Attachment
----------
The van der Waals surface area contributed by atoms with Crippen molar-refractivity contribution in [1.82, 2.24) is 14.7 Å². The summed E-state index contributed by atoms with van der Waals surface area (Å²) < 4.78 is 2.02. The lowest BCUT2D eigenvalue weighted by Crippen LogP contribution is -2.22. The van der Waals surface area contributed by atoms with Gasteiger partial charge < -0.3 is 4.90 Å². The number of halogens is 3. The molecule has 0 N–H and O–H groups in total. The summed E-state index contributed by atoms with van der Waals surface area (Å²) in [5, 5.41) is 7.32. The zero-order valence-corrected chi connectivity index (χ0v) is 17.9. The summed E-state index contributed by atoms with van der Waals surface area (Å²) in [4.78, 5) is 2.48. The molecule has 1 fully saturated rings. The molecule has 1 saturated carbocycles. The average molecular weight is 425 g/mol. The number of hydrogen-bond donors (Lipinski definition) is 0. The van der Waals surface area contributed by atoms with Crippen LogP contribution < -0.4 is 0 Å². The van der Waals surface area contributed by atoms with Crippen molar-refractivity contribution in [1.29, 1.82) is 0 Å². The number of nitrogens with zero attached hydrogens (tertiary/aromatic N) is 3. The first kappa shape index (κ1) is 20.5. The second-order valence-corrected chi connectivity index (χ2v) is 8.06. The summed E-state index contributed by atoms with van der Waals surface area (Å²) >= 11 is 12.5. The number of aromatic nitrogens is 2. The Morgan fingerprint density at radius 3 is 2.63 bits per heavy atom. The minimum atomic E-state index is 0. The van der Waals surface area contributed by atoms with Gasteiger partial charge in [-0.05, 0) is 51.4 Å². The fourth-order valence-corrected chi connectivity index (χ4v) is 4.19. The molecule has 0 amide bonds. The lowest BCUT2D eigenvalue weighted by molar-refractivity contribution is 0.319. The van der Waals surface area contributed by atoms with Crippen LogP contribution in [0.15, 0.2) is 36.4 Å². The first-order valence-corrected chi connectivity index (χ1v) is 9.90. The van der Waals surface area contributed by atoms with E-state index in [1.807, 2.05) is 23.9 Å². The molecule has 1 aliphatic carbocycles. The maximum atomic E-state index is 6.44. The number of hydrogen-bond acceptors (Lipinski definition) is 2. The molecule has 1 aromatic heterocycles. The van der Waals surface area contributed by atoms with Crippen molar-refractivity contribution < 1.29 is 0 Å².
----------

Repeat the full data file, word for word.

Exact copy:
The van der Waals surface area contributed by atoms with Crippen molar-refractivity contribution in [1.82, 2.24) is 14.7 Å². The summed E-state index contributed by atoms with van der Waals surface area (Å²) < 4.78 is 2.02. The lowest BCUT2D eigenvalue weighted by Crippen LogP contribution is -2.22. The van der Waals surface area contributed by atoms with Gasteiger partial charge < -0.3 is 4.90 Å². The number of halogens is 3. The molecule has 0 N–H and O–H groups in total. The summed E-state index contributed by atoms with van der Waals surface area (Å²) in [5, 5.41) is 7.32. The zero-order valence-corrected chi connectivity index (χ0v) is 17.9. The summed E-state index contributed by atoms with van der Waals surface area (Å²) in [4.78, 5) is 2.48. The molecule has 1 fully saturated rings. The molecule has 1 saturated carbocycles. The average molecular weight is 425 g/mol. The number of hydrogen-bond donors (Lipinski definition) is 0. The van der Waals surface area contributed by atoms with Crippen LogP contribution < -0.4 is 0 Å². The van der Waals surface area contributed by atoms with Crippen molar-refractivity contribution in [1.29, 1.82) is 0 Å². The number of nitrogens with zero attached hydrogens (tertiary/aromatic N) is 3. The first kappa shape index (κ1) is 20.5. The second-order valence-corrected chi connectivity index (χ2v) is 8.06. The summed E-state index contributed by atoms with van der Waals surface area (Å²) >= 11 is 12.5. The number of aromatic nitrogens is 2. The Morgan fingerprint density at radius 3 is 2.63 bits per heavy atom. The minimum atomic E-state index is 0. The van der Waals surface area contributed by atoms with Gasteiger partial charge in [-0.05, 0) is 51.4 Å². The fourth-order valence-corrected chi connectivity index (χ4v) is 4.19. The molecule has 0 amide bonds. The lowest BCUT2D eigenvalue weighted by molar-refractivity contribution is 0.319. The van der Waals surface area contributed by atoms with Crippen LogP contribution in [0.15, 0.2) is 36.4 Å². The first-order valence-corrected chi connectivity index (χ1v) is 9.90. The van der Waals surface area contributed by atoms with E-state index in [1.807, 2.05) is 23.9 Å². The molecule has 1 aliphatic carbocycles. The maximum atomic E-state index is 6.44. The number of hydrogen-bond acceptors (Lipinski definition) is 2. The molecule has 1 aromatic heterocycles. The van der Waals surface area contributed by atoms with Crippen molar-refractivity contribution < 1.29 is 0 Å².